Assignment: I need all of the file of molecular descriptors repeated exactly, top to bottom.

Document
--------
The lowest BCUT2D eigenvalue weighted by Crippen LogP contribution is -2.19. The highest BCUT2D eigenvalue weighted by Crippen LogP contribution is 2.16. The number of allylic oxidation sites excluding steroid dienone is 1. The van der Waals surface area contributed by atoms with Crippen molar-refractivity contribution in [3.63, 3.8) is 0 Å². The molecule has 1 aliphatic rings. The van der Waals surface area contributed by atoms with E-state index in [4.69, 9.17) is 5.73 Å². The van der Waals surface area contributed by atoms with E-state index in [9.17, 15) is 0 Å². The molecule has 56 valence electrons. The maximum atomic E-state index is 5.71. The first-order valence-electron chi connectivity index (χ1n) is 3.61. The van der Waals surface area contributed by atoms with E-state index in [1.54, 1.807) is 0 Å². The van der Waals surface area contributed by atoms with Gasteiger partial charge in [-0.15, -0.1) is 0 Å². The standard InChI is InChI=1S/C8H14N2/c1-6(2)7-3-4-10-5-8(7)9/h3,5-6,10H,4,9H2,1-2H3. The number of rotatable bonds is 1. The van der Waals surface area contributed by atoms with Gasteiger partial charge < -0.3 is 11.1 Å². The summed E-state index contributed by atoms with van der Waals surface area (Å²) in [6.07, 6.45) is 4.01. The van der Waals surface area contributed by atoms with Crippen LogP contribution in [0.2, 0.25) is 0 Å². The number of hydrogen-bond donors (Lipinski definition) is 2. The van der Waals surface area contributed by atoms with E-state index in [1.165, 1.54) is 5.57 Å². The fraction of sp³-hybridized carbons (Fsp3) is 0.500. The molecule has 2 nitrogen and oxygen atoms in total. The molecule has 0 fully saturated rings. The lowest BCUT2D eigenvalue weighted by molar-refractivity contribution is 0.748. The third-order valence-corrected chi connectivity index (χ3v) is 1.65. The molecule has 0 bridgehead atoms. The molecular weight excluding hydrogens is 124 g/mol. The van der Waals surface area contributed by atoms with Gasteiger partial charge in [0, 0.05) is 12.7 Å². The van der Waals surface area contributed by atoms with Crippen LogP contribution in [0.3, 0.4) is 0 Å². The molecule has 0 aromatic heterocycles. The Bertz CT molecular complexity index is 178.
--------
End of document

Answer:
The lowest BCUT2D eigenvalue weighted by Crippen LogP contribution is -2.19. The highest BCUT2D eigenvalue weighted by Crippen LogP contribution is 2.16. The number of allylic oxidation sites excluding steroid dienone is 1. The van der Waals surface area contributed by atoms with Crippen molar-refractivity contribution in [3.63, 3.8) is 0 Å². The molecule has 1 aliphatic rings. The van der Waals surface area contributed by atoms with E-state index in [4.69, 9.17) is 5.73 Å². The van der Waals surface area contributed by atoms with E-state index in [9.17, 15) is 0 Å². The molecule has 56 valence electrons. The maximum atomic E-state index is 5.71. The first-order valence-electron chi connectivity index (χ1n) is 3.61. The van der Waals surface area contributed by atoms with E-state index in [1.54, 1.807) is 0 Å². The van der Waals surface area contributed by atoms with Gasteiger partial charge in [-0.15, -0.1) is 0 Å². The standard InChI is InChI=1S/C8H14N2/c1-6(2)7-3-4-10-5-8(7)9/h3,5-6,10H,4,9H2,1-2H3. The number of rotatable bonds is 1. The van der Waals surface area contributed by atoms with Gasteiger partial charge < -0.3 is 11.1 Å². The summed E-state index contributed by atoms with van der Waals surface area (Å²) in [6.07, 6.45) is 4.01. The van der Waals surface area contributed by atoms with Crippen LogP contribution in [0.2, 0.25) is 0 Å². The number of hydrogen-bond donors (Lipinski definition) is 2. The van der Waals surface area contributed by atoms with E-state index in [1.165, 1.54) is 5.57 Å². The fraction of sp³-hybridized carbons (Fsp3) is 0.500. The molecule has 2 nitrogen and oxygen atoms in total. The molecule has 0 fully saturated rings. The lowest BCUT2D eigenvalue weighted by molar-refractivity contribution is 0.748. The third-order valence-corrected chi connectivity index (χ3v) is 1.65. The molecule has 0 bridgehead atoms. The molecular weight excluding hydrogens is 124 g/mol. The van der Waals surface area contributed by atoms with Gasteiger partial charge in [0, 0.05) is 12.7 Å². The van der Waals surface area contributed by atoms with Crippen LogP contribution in [0.3, 0.4) is 0 Å². The molecule has 0 aromatic heterocycles. The Bertz CT molecular complexity index is 178.